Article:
An HIV test can let a person know if they have HIV. A person can get tested at a doctor’s office, sexual health clinic, or other testing sites, or they can order a self-test kit to use at home. How long it takes for the results to be available depends on the type of test. Most sexually active people should try to have a test at least once a year.
HIV is a virus that attacks and destroys immune system cells. These cells protect the body against pathogens such as viruses and bacteria.
If a person loses too many immune cells, their body will have difficulty fighting off infections and other diseases. Without treatment, HIV can lead to AIDS.
Although there is currently no cure for HIV, with appropriate medical care, a person can treat the virus and its symptoms and have a nearly normal life expectancy.
The only way to know with certainty whether she has HIV is to undergo an HIV test. They should know their HIV status so they can make healthy choices to prevent HIV from being infected or transmitted.
This article looks at the types of HIV tests and self-tests, how long it takes to get results for HIV tests, and how soon after exposure those tests can detect the virus. It also looks at where people can get or order a test and whether individuals should be tested.
Types of HIV testing
There are three types of HIV testing a A person can do the following:
- nucleic acid testing (NATs)
- antigen/antibody tests
- HIV antibody testing
These tests typically include screening oral fluid or blood and sometimes urine for HIV.
This test looks for HIV in the blood. A healthcare professional will draw blood from a vein. The test can determine whether a person has HIV and how much of the virus is present in their blood — medical professionals call this a viral load.
NATs can detect HIV earlier than other types of tests, but they’re expensive so doctors don’t usually use them as part of HIV screening.
A healthcare professional usually performs NAT when a person has recently been exposed to risk exposure and is showing early HIV symptoms.
This test looks for HIV antigens and antibodies.
HIV produces an antigen called p24, which blood tests can detect before antibodies develop against the virus.
A person’s immune system also produces antibodies when exposed to viruses such as HIV.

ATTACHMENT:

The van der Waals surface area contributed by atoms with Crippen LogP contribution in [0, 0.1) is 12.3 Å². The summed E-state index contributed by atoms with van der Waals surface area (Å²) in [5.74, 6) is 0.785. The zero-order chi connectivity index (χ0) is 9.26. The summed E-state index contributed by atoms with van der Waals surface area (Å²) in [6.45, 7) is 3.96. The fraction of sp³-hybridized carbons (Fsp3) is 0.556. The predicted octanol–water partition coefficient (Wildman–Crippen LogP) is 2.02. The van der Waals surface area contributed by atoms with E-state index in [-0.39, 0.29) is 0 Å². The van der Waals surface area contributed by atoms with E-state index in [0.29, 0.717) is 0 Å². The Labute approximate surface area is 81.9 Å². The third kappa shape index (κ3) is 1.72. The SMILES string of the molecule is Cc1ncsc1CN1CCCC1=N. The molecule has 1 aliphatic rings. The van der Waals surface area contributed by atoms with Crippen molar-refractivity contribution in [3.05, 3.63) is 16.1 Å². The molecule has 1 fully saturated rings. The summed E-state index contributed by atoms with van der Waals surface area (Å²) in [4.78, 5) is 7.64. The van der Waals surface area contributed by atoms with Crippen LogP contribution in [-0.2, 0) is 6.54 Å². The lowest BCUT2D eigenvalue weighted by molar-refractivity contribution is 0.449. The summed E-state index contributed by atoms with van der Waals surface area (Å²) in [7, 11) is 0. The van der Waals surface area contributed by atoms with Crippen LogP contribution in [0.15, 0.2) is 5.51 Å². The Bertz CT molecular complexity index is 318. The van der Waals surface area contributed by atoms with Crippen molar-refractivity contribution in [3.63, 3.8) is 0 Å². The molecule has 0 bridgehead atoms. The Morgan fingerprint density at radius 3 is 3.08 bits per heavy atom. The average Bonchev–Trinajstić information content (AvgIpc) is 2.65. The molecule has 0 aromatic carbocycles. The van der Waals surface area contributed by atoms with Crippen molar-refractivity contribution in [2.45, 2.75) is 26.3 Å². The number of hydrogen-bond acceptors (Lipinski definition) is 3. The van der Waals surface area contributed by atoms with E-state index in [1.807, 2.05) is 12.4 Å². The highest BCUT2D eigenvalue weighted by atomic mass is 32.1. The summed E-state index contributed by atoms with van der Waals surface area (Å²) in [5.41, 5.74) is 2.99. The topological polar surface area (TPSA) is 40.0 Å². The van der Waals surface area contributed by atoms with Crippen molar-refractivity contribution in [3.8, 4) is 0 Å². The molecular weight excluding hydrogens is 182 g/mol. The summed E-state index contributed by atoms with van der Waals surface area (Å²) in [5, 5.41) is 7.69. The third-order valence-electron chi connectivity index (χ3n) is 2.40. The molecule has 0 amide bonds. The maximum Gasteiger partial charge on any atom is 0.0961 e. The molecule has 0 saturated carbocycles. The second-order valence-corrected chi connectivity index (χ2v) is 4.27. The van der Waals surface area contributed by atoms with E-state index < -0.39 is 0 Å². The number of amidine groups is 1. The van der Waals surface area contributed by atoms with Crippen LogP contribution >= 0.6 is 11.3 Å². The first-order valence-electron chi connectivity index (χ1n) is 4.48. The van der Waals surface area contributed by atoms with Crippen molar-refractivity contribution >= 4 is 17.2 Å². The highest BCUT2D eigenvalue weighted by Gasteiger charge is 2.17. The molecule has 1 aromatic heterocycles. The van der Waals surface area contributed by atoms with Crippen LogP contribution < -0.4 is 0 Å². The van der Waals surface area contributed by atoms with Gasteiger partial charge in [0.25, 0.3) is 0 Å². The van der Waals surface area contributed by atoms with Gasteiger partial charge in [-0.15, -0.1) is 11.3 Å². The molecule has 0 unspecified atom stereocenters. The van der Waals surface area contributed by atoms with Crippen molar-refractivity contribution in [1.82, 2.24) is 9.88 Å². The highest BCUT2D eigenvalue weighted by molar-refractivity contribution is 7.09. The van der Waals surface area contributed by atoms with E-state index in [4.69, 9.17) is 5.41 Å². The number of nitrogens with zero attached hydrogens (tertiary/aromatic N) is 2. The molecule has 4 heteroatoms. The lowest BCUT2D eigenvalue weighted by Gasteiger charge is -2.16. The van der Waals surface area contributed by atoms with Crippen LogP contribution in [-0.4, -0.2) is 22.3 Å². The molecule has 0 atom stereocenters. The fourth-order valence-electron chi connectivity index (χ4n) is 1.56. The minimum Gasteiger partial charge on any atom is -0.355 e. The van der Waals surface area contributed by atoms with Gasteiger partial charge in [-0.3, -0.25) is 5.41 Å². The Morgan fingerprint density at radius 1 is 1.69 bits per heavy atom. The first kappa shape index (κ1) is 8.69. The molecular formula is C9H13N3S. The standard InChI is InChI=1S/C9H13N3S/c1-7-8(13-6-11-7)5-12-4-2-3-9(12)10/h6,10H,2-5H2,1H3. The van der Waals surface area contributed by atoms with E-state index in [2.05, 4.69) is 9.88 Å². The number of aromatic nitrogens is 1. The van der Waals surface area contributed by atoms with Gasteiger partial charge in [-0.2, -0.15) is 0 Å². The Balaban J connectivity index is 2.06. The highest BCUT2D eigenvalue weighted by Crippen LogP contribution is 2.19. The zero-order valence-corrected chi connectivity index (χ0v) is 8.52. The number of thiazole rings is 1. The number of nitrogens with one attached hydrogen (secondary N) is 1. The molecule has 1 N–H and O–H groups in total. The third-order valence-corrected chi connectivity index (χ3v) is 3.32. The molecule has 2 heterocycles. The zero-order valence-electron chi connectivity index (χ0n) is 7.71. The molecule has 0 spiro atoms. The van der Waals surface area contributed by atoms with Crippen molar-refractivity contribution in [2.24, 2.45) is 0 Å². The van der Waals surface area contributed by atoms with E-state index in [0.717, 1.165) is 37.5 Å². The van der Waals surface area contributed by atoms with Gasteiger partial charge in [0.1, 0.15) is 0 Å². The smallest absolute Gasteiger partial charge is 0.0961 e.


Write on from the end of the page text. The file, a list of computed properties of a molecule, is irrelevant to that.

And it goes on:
Antigen/antibody testing is common in the United States, and medical teams usually do them in a laboratory.
The test usually involves a healthcare professional taking blood from a vein. A rapid antigen/antibody test is also available, in which a healthcare professional performs a fingerprick test.
HIV antibody test
This test looks for antibodies to HIV in the blood or oral fluid. Tests that use blood from a vein can generally detect the virus faster than tests involving a finger prick or oral fluid.
Most rapid HIV tests and the only HIV self-test currently approved is the antibody test.
There are two types of HIV self-tests: rapid self-tests and self-tests by mail.
A person can do a rapid self-test at home, which can produce results within 20 minutes.
Individuals can purchase a rapid self-test kit at a pharmacy or online. Oral fluid tests are the only type of rapid self-test currently available in the US.
There is currently only one rapid self-test approved by the Food and Drug Administration (FDA): OraQuick. For this test, a person swabs their gums to take a sample of the oral fluid and test it with the materials included in the kit. The test then delivers a result within 20 minutes.
However, it’s important that people follow the kit’s instructions or the test won’t work. The package includes a phone number that a person can call if they need help completing the test.
If the test is negative and a person has had no potential exposure within the last 3 months, they can be certain that they are HIV negative.
If the test result is positive, people should talk to a doctor for a follow-up test.
Self-test by mail A self-test
By post includes a sample collection kit, which can be used to remove dried blood from a fingerstock. A person then sends the sample to a laboratory for testing, after which a healthcare professional returns the results. Individuals can order a self-test by mail through various online providers or from their doctor or healthcare team.
Users should follow the manufacturer’s instructions carefully to ensure they are taking a usable sample.
They can be certain that they do not have HIV after a negative test result and have not experienced any potential exposure to HIV in the last 3 months.
If the test is positive, a person should get a follow-up test from their doctor.
When individuals complete a self-test online, private health insurance or Medicaid may not cover these costs. So check with insurance providers and healthcare providers about reimbursement for these types of tests before you buy.
The Centers for Disease Control and Prevention (CDC) advises people to consider self-testing as a first step. If a person experiences a positive result or still feels unsafe, they should talk to a doctor to confirm the result.